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By Eddie Capparucci, LPC, CSAS, CPCS

Click HERE for the entire four-part series.

So why is it that learning to manage your sexual or porn addiction is not enough when it comes to the changes needed in recovery?

I received the answer to that question many years ago. I was working with a client who had multiple affairs and had been in treatment for nearly a year. During that time, he had done everything required and had been sexually sober and faithful. One day his wife joined us in a session, and I asked if she was feeling more confident that he would remain faithful.

She sat forward on the couch and leaned toward me and said:

You are asking me if I believe the man sitting next to me has been faithful in the last 12 months. And the only reason I should believe that he hasn’t been is that he’s telling me he hasn’t. However, in the past, he always denied cheating and even told me I was being crazy because I was suspicious.

You need to understand this. I don’t see any other changes whatsoever in his behaviors toward the children or me. He’s still distant and moody. He also seems to be stuck in his head most of the time, not focusing on what we need. And his phone is always in his hand. So why should I trust him? The only difference is he telling me he is no longer unfaithful. And to me, that is not enough to believe.

My eyes were opened wide that day as I heard her concerns and realized that just helping men manage their sex or porn addiction is not enough.

Potential Characteristics of a Sex/Porn Addict

In the first article in this series, I introduced the potential characteristics of men struggling with sex or porn addiction (see chart below). These are character flaws I have seen time and time again in my private practice, and they are responsible for men being unable to develop and cultivate healthy relationships. More than 80% of men I have worked with have issues in seven or more of these critical growth areas.

Over the rest of this series, we will look more in-depth at these weaknesses and what is required to strengthen them. In this post, we look at the first three characteristics: avoids emotional pain; lacks curiosity; and struggles to connect.

Avoids Emotional Pain

At the heart of most addictions is unresolved emotional pain that is being covered up by addictive behaviors. This is especially true for those dealing with sex or porn addiction. The inability to sit and deal with emotional distress leads these individuals to distract themselves and seek comfort.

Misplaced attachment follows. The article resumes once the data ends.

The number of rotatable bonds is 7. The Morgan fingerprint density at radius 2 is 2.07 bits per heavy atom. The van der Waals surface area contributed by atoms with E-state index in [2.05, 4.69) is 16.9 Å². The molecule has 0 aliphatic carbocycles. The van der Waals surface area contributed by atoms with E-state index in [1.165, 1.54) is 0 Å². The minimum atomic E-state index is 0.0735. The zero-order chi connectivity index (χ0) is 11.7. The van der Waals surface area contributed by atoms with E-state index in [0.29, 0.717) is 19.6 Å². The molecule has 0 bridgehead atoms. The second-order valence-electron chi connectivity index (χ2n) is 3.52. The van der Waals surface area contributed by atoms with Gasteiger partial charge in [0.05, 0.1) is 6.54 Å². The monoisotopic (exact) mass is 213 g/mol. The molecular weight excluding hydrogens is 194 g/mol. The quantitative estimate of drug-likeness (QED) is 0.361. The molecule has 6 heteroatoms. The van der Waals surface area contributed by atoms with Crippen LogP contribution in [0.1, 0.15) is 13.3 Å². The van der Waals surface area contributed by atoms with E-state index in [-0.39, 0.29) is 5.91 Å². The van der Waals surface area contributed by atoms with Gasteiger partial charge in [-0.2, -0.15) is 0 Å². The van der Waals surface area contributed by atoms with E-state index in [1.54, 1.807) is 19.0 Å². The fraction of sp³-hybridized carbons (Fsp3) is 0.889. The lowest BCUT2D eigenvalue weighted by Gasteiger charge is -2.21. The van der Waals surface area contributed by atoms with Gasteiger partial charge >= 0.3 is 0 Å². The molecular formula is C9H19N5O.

In most cases, this behavior was learned at an early age. Addicts, when struggling with emotional hurt as children, did not receive the nurturing required to learn how to deal with discomfort in healthy ways. No one ever explained to them it was OK to be upset by the hurtful event that occurred. Instead, they were left to figure out on their own how to rid themselves of their pain.

Having little in the way of worldly experiences and being more emotionally-based in their thinking, they come up with one logical conclusion – I will not think about it. And they do that by distracting themselves. Too much television, food, and fantasy are just a few examples of the tactics they utilize until they stumble across sex. With sex, they find what they perceive to be the greatest distraction of all.

Fast forward 20 years, and these adults are still caught in the same cycle of running away and distracting themselves. Why? Because they do not know how to manage emotional pain. So learning to tolerate and manage emotional pain this is a necessary change for men wanting to sustain their sexual integrity. They must learn that emotional distress, while uncomfortable, will not kill them. They also must understand the benefits that come with being able to deal with emotional pain in healthy ways.

Lacks Curiosity